Amy Adams and Christian BaleThat said, Gravity has the appeal of lifting itself quite literally above the potentially controversial fray of history and factual accuracy to take us into that frontier - space - that exists beyond the realm of debate, the only minor quibble extending to concerns voiced elsewhere that Sandra Bullock's lack of attire may not represent how astronauts really dress. (On that front, what do I know?) Still, there's no denying the labour of love that the movie represents for all involved, and its formidable 12 nominations make clear the esteem in which it is held. For myself, I'd be pleased to see 12 Years or American Hustle (pictured above) win, or Alexander Payne's wonderfully mordant and mischievous Nebraska, a black-and-white film in tantalising, teasing touch with the distinctly grey-shaded America in which it takes place. And in a lesser year, the surefooted Captain Phillips would have absolutely cleaned up, so it tells you something straight away that Tom Hanks wasn't nominated for one of this two-time trophy-bearer's most bruising star turns.

My personal favourite of the nine hopefuls is the one with arguably the least chance of winning: Spike Jonze's Her, a wounding yet sometimes wickedly funny meditation on the vagaries of love in the age of the metaphorical "delete" button that we carry with us at all times. And if there is a greater American actor than Joaquin Phoenix who has yet to win an Oscar, I don't know who that might be (okay, Robert Downey Jr maybe). Her is a beauty and with luck someday Phoenix will have an Oscar he can call his.  

Who will win: 12 Years a Slave if only because some topics simply cannot be ignored. 

Who should win: Her, a quiet masterpiece that may in time come to seem a defining movie of the age.

Who should have been nominated: Enough Said, a lovely study in starting anew and with one of a fine movie year's very ablest casts.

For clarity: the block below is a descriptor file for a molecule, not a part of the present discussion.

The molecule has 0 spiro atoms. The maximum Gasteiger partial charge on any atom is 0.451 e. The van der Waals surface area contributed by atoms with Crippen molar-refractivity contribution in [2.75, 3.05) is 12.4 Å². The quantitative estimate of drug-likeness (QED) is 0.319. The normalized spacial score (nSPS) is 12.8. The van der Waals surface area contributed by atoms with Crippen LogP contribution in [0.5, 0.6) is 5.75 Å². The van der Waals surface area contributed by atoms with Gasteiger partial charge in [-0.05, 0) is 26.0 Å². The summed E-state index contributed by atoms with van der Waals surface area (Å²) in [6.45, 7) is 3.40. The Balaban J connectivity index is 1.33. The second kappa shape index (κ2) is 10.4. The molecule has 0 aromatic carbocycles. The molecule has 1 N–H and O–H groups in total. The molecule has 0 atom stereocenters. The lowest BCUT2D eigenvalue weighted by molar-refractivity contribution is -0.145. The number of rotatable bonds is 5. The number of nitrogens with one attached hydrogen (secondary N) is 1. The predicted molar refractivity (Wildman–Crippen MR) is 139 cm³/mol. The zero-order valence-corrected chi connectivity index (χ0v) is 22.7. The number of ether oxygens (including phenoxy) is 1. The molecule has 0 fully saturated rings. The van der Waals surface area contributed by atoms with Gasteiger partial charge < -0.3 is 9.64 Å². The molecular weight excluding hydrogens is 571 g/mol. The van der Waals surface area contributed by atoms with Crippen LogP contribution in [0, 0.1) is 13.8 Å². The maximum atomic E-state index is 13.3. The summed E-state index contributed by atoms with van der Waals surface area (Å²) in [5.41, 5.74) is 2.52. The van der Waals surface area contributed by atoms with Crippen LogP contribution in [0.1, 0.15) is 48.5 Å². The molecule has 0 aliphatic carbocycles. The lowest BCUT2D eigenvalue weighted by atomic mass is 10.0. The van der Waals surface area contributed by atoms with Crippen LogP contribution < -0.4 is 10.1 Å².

This category always feels like a potential wild card for the simple reason that regulations require voters to see the five nominees (imagine!) rather than just voting in accordance with your trainer, manicurist, or studio chief-husband (or whomever). So maybe The Broken Circle Breakdown - a Belgian film steeped in American bluegrass - really will carry it on sentiment alone, or even Denmark's The Hunt under the theory that Scandinavia is so busy proffering some of the world's best television, why shouldn't it reach the same level of accomplishment with films? On the other hand, Italy's The Great Beauty looks, sounds, and feels like an Oscar winner and was briefly thought capable of tipping into the actual Best Picture lineup as Amour did last year. What's the Italian for a done deal?

Who will win: The Great Beauty

Who should win: The Great Beauty, though I haven't seen all five contenders.

Who should have been nominated: What happened to the history-making Saudia Arabian prospect, Wadjda (pictured above)? Is the Academy not quite as global as it likes to think?


You have to ask? Disney candidate Frozen is heading towards the billion-dollar club at the box office, being retooled for Broadway, and has spawned an iconic song, "Let It Go", that even toddlers are belting out in their prams. The other nominees might as well stay home, which is another way of saying: Bad luck, Despicable Me 2

Who will win: Frozen

Who should win: Frozen, though Japanese entry The Wind Rises boasts the appeal of having been entirely drawn by hand. 

Who should have been nominated: These five more than suffice. 

Those handing out the prizes constitute as intriguingly eclectic a mix as those who are poised to receive them

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You explain that The Great Beauty could have been up there among the nominations for Best Film, and the nonsense of the Oscars is highlighted by the fact that it isn't, ghettoised instead in the feeble foreign language category.